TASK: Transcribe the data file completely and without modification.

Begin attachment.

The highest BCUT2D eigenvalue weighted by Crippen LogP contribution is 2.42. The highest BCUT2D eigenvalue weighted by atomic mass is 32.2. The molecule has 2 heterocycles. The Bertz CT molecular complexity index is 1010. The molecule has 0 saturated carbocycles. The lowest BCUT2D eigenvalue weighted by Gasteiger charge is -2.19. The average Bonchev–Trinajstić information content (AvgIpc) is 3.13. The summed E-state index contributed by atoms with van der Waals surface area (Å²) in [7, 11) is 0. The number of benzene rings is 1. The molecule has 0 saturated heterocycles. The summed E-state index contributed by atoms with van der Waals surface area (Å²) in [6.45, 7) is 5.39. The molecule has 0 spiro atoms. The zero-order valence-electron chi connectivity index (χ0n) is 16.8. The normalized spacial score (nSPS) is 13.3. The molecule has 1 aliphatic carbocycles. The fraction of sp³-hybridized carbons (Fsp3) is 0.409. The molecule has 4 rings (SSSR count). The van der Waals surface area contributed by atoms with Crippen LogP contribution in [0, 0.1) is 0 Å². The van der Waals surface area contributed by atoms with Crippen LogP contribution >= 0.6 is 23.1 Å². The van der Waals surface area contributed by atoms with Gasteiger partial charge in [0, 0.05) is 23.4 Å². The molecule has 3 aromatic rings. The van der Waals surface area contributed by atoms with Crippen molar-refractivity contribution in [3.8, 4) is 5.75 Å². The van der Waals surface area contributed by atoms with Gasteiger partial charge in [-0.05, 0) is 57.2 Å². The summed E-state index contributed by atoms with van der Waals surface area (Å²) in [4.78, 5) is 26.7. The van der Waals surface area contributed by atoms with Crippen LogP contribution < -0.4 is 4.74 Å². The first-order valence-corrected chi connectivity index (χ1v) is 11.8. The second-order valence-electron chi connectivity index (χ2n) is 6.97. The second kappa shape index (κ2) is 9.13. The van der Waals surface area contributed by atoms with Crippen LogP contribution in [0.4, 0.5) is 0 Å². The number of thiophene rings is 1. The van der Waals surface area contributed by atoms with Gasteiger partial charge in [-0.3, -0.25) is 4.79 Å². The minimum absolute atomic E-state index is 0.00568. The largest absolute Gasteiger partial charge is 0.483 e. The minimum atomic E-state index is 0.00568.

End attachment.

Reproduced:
The highest BCUT2D eigenvalue weighted by Crippen LogP contribution is 2.42. The highest BCUT2D eigenvalue weighted by atomic mass is 32.2. The molecule has 2 heterocycles. The Bertz CT molecular complexity index is 1010. The molecule has 0 saturated carbocycles. The lowest BCUT2D eigenvalue weighted by Gasteiger charge is -2.19. The average Bonchev–Trinajstić information content (AvgIpc) is 3.13. The summed E-state index contributed by atoms with van der Waals surface area (Å²) in [7, 11) is 0. The number of benzene rings is 1. The molecule has 0 saturated heterocycles. The summed E-state index contributed by atoms with van der Waals surface area (Å²) in [6.45, 7) is 5.39. The molecule has 0 spiro atoms. The zero-order valence-electron chi connectivity index (χ0n) is 16.8. The normalized spacial score (nSPS) is 13.3. The molecule has 1 aliphatic carbocycles. The fraction of sp³-hybridized carbons (Fsp3) is 0.409. The molecule has 4 rings (SSSR count). The van der Waals surface area contributed by atoms with Crippen LogP contribution in [0, 0.1) is 0 Å². The van der Waals surface area contributed by atoms with Crippen LogP contribution >= 0.6 is 23.1 Å². The van der Waals surface area contributed by atoms with Gasteiger partial charge in [0, 0.05) is 23.4 Å². The molecule has 3 aromatic rings. The van der Waals surface area contributed by atoms with Crippen molar-refractivity contribution in [3.8, 4) is 5.75 Å². The van der Waals surface area contributed by atoms with Gasteiger partial charge in [-0.05, 0) is 57.2 Å². The summed E-state index contributed by atoms with van der Waals surface area (Å²) in [4.78, 5) is 26.7. The van der Waals surface area contributed by atoms with Crippen LogP contribution < -0.4 is 4.74 Å². The first-order valence-corrected chi connectivity index (χ1v) is 11.8. The second-order valence-electron chi connectivity index (χ2n) is 6.97. The second kappa shape index (κ2) is 9.13. The van der Waals surface area contributed by atoms with Crippen LogP contribution in [0.4, 0.5) is 0 Å². The number of thiophene rings is 1. The van der Waals surface area contributed by atoms with Gasteiger partial charge in [-0.3, -0.25) is 4.79 Å². The minimum absolute atomic E-state index is 0.00568. The largest absolute Gasteiger partial charge is 0.483 e. The minimum atomic E-state index is 0.00568.